The California African American Museum (CAAM) and Art + Practice (A+P) are pleased to host esteemed author, curator, and Associate Professor in Art History and Archaeology and African American Studies at Columbia University Dr. Kellie Jones, who will discuss and sign her new book South of Pico: African American Artists in Los Angeles in the 1960s and 1970s in conversation with CAAM Deputy Director, Exhibitions and Programs, Naima J. Keith.
In South of Pico Kellie Jones explores how artists during the 1960s and 1970s in Los Angeles’ black communities created a vibrant, productive, and engaged activist arts scene in the face of structural racism. Emphasizing the importance of African American migration, as well as Los Angeles’ housing and employment politics, Jones shows how the work of black Angeleno artists such as Betye Saar, Charles White, Noah Purifoy, and Senga Nengudi spoke to the dislocation of migration, Los Angeles’ urban renewal, and restrictions on black mobility. Jones characterizes their works as modern migration narratives that look to the past to consider real and imagined futures. She also attends to these artists’ relationships with gallery and museum culture as well as the establishment of black-owned arts spaces. With South of Pico, Jones expands the understanding of the histories of black arts and creativity in Los Angeles and beyond.
South of Pico will be available for purchase at the event thanks to Eso Won Books.
PRAISE FOR SOUTH OF PICO:
“[A] deeply researched, panoramic depiction of how black artists made not only great art, but their own art world in Los Angeles during two crucial decades…. Quite simply, the history, not just of art in Los Angeles, but of modern American art generally will have to be reconceived on the basis of South of Pico and Now Dig This!.”— Barry Schwabsky, Hyperallergic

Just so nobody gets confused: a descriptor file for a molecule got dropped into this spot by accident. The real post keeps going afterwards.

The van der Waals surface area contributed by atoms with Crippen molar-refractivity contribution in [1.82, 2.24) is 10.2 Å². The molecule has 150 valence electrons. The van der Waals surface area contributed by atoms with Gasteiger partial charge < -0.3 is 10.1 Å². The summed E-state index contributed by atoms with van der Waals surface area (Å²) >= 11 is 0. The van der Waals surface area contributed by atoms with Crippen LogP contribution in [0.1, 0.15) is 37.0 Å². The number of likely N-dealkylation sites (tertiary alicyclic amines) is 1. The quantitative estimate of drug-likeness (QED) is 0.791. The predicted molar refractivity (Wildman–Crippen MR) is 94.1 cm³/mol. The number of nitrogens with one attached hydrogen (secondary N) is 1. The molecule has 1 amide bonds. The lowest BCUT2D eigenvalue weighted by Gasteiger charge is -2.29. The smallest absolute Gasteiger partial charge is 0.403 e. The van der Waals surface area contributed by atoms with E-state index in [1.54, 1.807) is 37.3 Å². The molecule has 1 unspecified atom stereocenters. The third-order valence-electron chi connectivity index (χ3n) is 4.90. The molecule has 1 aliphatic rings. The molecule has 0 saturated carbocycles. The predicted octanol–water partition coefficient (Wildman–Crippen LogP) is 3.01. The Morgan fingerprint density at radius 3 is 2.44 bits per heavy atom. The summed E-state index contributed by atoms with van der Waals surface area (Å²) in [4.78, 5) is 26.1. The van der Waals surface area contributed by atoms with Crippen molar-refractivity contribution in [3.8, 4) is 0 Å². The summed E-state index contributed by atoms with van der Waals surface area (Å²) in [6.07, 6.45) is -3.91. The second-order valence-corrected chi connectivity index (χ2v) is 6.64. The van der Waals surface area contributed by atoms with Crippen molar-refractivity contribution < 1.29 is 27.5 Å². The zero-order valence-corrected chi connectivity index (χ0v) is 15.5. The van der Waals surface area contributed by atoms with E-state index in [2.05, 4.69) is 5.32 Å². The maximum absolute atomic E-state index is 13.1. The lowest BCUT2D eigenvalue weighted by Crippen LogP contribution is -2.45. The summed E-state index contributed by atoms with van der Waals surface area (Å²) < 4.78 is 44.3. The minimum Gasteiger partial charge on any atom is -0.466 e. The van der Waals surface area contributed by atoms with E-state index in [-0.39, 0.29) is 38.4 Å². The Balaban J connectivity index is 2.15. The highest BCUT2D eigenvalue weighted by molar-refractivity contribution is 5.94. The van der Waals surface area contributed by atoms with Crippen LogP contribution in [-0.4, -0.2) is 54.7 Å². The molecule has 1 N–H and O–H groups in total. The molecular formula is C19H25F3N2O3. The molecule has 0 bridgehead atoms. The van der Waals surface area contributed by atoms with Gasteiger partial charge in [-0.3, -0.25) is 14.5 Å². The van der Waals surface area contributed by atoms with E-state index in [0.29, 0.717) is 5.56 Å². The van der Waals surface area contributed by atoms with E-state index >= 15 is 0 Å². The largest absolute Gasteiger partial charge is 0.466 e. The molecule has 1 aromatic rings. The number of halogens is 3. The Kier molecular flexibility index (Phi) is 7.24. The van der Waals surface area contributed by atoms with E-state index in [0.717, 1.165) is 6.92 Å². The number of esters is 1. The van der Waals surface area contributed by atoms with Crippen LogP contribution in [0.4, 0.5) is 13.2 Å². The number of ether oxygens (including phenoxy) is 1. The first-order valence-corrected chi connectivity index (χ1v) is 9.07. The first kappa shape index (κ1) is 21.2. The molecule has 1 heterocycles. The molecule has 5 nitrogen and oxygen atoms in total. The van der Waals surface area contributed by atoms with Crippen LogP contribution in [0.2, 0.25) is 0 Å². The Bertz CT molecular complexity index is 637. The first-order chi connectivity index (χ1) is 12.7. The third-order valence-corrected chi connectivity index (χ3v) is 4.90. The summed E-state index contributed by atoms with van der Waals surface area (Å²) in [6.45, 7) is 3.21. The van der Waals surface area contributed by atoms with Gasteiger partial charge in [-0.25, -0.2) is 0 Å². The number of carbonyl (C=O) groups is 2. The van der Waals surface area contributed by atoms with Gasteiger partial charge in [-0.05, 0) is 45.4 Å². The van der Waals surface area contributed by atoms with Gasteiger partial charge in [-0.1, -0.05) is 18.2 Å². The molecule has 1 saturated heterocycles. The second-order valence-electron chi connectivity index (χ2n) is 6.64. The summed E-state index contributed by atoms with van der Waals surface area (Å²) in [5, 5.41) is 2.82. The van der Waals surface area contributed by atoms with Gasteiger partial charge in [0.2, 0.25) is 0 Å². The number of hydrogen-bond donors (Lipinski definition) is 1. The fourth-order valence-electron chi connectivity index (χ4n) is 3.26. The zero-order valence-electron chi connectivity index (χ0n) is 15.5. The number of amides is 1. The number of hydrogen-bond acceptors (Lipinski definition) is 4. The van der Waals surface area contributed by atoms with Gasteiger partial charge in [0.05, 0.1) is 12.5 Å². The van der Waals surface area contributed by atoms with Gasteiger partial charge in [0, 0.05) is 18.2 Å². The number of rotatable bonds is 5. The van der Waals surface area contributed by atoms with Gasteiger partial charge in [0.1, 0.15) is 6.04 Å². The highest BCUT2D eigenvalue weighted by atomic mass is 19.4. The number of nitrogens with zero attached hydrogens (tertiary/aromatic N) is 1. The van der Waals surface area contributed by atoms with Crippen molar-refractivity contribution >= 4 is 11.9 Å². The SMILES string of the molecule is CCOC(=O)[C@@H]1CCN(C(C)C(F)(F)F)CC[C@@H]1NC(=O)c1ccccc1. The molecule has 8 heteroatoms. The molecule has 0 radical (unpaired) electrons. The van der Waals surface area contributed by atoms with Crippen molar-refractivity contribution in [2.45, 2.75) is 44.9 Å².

“A gifted and original scholar, Kellie Jones offers unique and stimulating insights into the role L.A.’s close-knit African American artists and communities played in creating art spaces in museums, cultural centers, and storefronts. South of Pico is broad in scope, tracing the narratives of oft-neglected artists, exploring the contributions of women artists and feminist visual theory, and highlighting the history of collecting by Hollywood movie stars and entertainers. Wonderfully innovative and extraordinarily researched, South of Pico is a foundational study for western American art.” — Deborah Willis, author of Posing Beauty: African American Images from the 1890s to the Present
“Born of decades of research as well as her award-winning exhibition Now Dig This! Art and Black Los Angeles, 1960–1980, this brilliant book by Kellie Jones narrates the rise of this African American art world. Examining the migration of black visual artists to Los Angeles, she discloses the geography of the artistic invention against the backdrop of the civil rights movement, Black Power and arts activism, and violent unrest. With this volume, Professor Jones has authored a nuanced and essential history of African American art in the West.” — Henry Louis Gates Jr.
Dr. Kellie Jones is an art historian and curator deepening our understanding of contemporary art of the African Diaspora and securing its place in the canons of modern and contemporary art. Her research and curatorial practice, which span large-scale museum exhibitions with extensive catalogues as well as scholarly books and articles, have been instrumental in introducing the work of now seminal black artists (such as Martin Puryear, David Hammons, and Lorna Simpson) to wide audiences and bringing to light long-forgotten or overlooked black artists.